North Korea has a "reliable and effective war deterrent for self-defense" its ambassador to the United Nations said Tuesday, acknowledging that international sanctions had hindered the secretive communist state.
"Genuine peace can only be safeguarded when one possesses the absolute strength to prevent war itself," North Korea's U.N. ambassador, Kim Song, said in an address to the U.N. General Assembly.
"We have obtained the reliable and effective war deterrent for self-defense by tightening our belts, peace and security of the Korean peninsula and the region are now firmly defended."
The envoy also said "hostile forces" were "impeding our advance," a reference to stringent international sanctions on the country.
The comments come just a month after independent U.N. sanctions observers reported to the U.N. Security Council in August that North Korea appeared to be pressing on with its nuclear weapons program. They found that several countries believed it had "probably developed miniaturized nuclear devices to fit into the warheads of its ballistic missiles."
But ambassador Kim said North Korea was still being threatened by military hardware such as stealth fighters on the Korean Peninsula and added that "nuclear strike means of all kinds are directly aimed at the DPRK" — using his country's formal name, the Democratic People's Republic of Korea.
Already weighed down by tough international sanctions over its nuclear and ballistic missile programs, Pyongyang is also facing significant economic damage from strict border closures aimed at preventing the coronavirus pandemic and struggling to cope with damage from recent heavy storms and flooding.
"The DPRK is now directing all its efforts to economic construction," said Kim. "It is a matter of fact that we badly need an external environment favorable for economic construction...But we cannot sell off our dignity just in a hope for brilliant transformation."
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North Korean leader Kim Jong Un presided over a Central Committee meeting on Tuesday, addressing "self-complacency" and "carelessness" on issues from natural disasters, to the economy and COVID-19, according to state-owned media, KCNA.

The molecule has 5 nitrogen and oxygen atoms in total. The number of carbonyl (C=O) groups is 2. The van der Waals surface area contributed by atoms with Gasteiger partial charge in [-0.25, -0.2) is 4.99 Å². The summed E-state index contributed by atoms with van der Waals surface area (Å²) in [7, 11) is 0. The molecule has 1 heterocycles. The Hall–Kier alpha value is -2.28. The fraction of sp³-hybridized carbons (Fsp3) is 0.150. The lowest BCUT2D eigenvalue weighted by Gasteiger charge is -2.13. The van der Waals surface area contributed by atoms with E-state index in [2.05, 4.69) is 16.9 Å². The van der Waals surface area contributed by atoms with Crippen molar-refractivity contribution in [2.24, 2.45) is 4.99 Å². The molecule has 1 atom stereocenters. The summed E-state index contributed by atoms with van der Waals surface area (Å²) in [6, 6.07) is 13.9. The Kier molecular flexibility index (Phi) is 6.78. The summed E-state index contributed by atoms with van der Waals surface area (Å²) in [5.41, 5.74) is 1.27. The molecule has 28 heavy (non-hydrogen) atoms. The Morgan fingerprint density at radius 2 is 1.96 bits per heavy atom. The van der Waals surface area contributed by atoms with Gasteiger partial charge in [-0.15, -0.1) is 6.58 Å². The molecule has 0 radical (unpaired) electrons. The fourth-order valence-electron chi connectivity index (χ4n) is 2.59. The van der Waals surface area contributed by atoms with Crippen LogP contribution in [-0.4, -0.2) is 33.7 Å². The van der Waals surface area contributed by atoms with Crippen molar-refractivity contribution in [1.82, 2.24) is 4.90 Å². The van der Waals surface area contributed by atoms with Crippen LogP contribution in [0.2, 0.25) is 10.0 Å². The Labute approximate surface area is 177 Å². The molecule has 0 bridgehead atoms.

North Korea has not confirmed any coronavirus infections and has imposed strict virus control measures including closing its borders, although the U.S. and South Korea doubt that it has managed to avoid the pandemic completely.
North Korea's ruling party has planned a congress in January to decide a new five-year plan for the nation, state media reported last month, after a party meeting noted serious delays in improving the economy and living standards in the country of 25 million.
Separately, the country is also wrapped up in a debacle with its neighbor over the mysterious death of a South Korean official last week.
South Korea's Defense Ministry said the North had shot and burned a 47-year-old man's body after he disappeared from a government boat near the island of Yeonpyeong, close to South Korea's sea border.
The incident prompted a rare apology from the North Korean leader in a letter where he was quoted as saying he was "very sorry" for the "unfortunate incident that happened in our waters."
Although North Korea admitted its military officials had fired blanks and later "ten rounds" of gunfire into the "intruder" and burnt a floating device he washed up on, they said they did not find his body.
South Korea called for an unprecedented joint probe over the weekend between the two countries into the incident, amid a renewed push by Seoul for engagement with Pyongyang, but the North has so far remained silent on the issue.
Reuters contributed to this report.